To end National Nutrition Month, I had to do a post on a fruit close to my heart:
Photo courtesy of static-photo
At a very young age, I learned about apples from my Grandmother. In fact, before it gained name and fame as a brand of computer, McIntosh (notice the spelling difference) was the first kind of apple I ever heard of.
Many a fall day, I made homemade applesauce using freshly picked McIntosh.
It’s a great eating apple, but an even better cooking apple. So, as expected, my children starting eating homemade applesauce before they could walk, and continue to love it today.
Apples are one of the few fruits in which varieties have specific purposes, although all of them are good for eating fresh.
Apple came from the Romans and Egyptians, who initially introduced them to Britain, and then they were exported to America.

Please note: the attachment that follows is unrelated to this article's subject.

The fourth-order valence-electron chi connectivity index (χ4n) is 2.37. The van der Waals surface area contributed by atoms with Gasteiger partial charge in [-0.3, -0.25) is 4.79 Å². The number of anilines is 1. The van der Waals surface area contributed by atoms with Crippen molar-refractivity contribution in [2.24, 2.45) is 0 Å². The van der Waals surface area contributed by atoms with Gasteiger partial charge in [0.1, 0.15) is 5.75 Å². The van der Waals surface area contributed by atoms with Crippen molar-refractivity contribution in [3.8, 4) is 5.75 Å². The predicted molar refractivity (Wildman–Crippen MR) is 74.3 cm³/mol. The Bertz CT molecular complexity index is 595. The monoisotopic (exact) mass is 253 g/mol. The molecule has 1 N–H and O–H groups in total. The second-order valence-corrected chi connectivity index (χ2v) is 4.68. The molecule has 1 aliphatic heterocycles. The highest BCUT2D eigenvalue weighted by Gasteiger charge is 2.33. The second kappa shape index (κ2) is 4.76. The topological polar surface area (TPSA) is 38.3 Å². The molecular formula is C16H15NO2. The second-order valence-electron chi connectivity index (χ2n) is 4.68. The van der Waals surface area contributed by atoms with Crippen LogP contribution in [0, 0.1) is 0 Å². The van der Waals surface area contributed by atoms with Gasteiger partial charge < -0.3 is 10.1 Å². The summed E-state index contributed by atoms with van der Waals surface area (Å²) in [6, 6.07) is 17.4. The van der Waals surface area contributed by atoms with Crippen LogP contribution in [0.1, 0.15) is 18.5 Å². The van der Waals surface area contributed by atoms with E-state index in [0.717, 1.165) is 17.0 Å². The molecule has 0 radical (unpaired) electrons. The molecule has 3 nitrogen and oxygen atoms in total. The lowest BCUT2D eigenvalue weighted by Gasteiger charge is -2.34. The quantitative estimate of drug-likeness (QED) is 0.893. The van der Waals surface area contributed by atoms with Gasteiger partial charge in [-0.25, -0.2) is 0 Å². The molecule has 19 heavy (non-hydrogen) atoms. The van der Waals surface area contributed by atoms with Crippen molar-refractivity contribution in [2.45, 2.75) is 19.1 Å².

Photo courtesy of fakeamerica
Today, Americans eat about 120 apples apiece each year. At least 50% of our domestic crop is used in items we use every day like juice, jellies, pies, applesauce and other popular desserts.
There are about 2500 known varieties of apples grown in the US. Thirty-six states grow them commercially with the following as top producers, WA, NY, MI, CA, PA, & VA.
56% of the 1999 crop was eaten as fresh fruit and 42% was processed. For a listing of many of the varieties currently available, here’s a list: All about Apples
Apples are a great source of Vitamin C and a provide fiber for your body.
Serving size 1 medium (154g)
* Percent Daily Values are based on a 2,000 calorie diet.
Photo courtesy of SummerTX
My recipe for applesauce is an easy one:
That’s it. It turns out delicious every time.
Throughout this fruit and vegetable series, my goal was to emphasize the “snackability” of these featured foods.
Apples are a fantastic snack.
Just throw one in your bag or purse, and you’ve got your afternoon pick-me-up ready, and of course, an apple a day, because
After all, it’s About a Healthy Lifestyle!